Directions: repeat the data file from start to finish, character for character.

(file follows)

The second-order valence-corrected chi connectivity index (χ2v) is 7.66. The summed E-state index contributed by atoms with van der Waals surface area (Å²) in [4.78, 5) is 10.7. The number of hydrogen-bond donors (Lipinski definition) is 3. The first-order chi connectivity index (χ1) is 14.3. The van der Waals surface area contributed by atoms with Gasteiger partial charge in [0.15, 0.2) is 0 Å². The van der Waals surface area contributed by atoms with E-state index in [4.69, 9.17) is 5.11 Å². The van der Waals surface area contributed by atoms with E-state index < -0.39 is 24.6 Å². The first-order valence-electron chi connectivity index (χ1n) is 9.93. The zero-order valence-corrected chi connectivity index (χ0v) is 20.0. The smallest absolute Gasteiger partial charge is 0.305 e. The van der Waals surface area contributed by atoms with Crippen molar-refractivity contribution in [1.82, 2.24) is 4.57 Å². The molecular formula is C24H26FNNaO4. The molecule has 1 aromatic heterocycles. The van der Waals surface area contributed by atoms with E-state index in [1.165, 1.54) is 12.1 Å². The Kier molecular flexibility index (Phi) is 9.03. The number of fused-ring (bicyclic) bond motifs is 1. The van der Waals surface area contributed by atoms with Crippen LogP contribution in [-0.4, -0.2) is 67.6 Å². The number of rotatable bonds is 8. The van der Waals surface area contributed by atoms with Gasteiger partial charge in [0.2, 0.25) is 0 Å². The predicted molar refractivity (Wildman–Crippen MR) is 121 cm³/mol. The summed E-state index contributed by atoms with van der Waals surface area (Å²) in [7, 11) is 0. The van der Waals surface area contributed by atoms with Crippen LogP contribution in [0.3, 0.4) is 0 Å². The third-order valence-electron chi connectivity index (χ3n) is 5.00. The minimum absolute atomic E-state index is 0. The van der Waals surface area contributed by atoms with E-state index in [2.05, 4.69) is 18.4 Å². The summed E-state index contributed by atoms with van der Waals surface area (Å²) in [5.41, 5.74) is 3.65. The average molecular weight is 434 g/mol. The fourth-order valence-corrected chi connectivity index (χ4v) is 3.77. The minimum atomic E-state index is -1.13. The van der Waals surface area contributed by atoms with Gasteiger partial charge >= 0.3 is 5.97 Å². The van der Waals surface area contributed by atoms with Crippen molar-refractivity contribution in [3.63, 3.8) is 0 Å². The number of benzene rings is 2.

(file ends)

The second-order valence-corrected chi connectivity index (χ2v) is 7.66. The summed E-state index contributed by atoms with van der Waals surface area (Å²) in [4.78, 5) is 10.7. The number of hydrogen-bond donors (Lipinski definition) is 3. The first-order chi connectivity index (χ1) is 14.3. The van der Waals surface area contributed by atoms with Gasteiger partial charge in [0.15, 0.2) is 0 Å². The van der Waals surface area contributed by atoms with E-state index in [4.69, 9.17) is 5.11 Å². The van der Waals surface area contributed by atoms with E-state index < -0.39 is 24.6 Å². The first-order valence-electron chi connectivity index (χ1n) is 9.93. The zero-order valence-corrected chi connectivity index (χ0v) is 20.0. The smallest absolute Gasteiger partial charge is 0.305 e. The van der Waals surface area contributed by atoms with Crippen molar-refractivity contribution in [1.82, 2.24) is 4.57 Å². The molecular formula is C24H26FNNaO4. The molecule has 1 aromatic heterocycles. The van der Waals surface area contributed by atoms with E-state index in [1.165, 1.54) is 12.1 Å². The Kier molecular flexibility index (Phi) is 9.03. The number of fused-ring (bicyclic) bond motifs is 1. The van der Waals surface area contributed by atoms with Crippen LogP contribution in [-0.4, -0.2) is 67.6 Å². The number of rotatable bonds is 8. The van der Waals surface area contributed by atoms with Gasteiger partial charge in [0.2, 0.25) is 0 Å². The predicted molar refractivity (Wildman–Crippen MR) is 121 cm³/mol. The summed E-state index contributed by atoms with van der Waals surface area (Å²) in [7, 11) is 0. The van der Waals surface area contributed by atoms with Crippen LogP contribution in [0.3, 0.4) is 0 Å². The third-order valence-electron chi connectivity index (χ3n) is 5.00. The minimum absolute atomic E-state index is 0. The van der Waals surface area contributed by atoms with E-state index in [2.05, 4.69) is 18.4 Å². The summed E-state index contributed by atoms with van der Waals surface area (Å²) in [5.41, 5.74) is 3.65. The average molecular weight is 434 g/mol. The fourth-order valence-corrected chi connectivity index (χ4v) is 3.77. The minimum atomic E-state index is -1.13. The van der Waals surface area contributed by atoms with Gasteiger partial charge >= 0.3 is 5.97 Å². The van der Waals surface area contributed by atoms with Crippen molar-refractivity contribution in [3.63, 3.8) is 0 Å². The number of benzene rings is 2.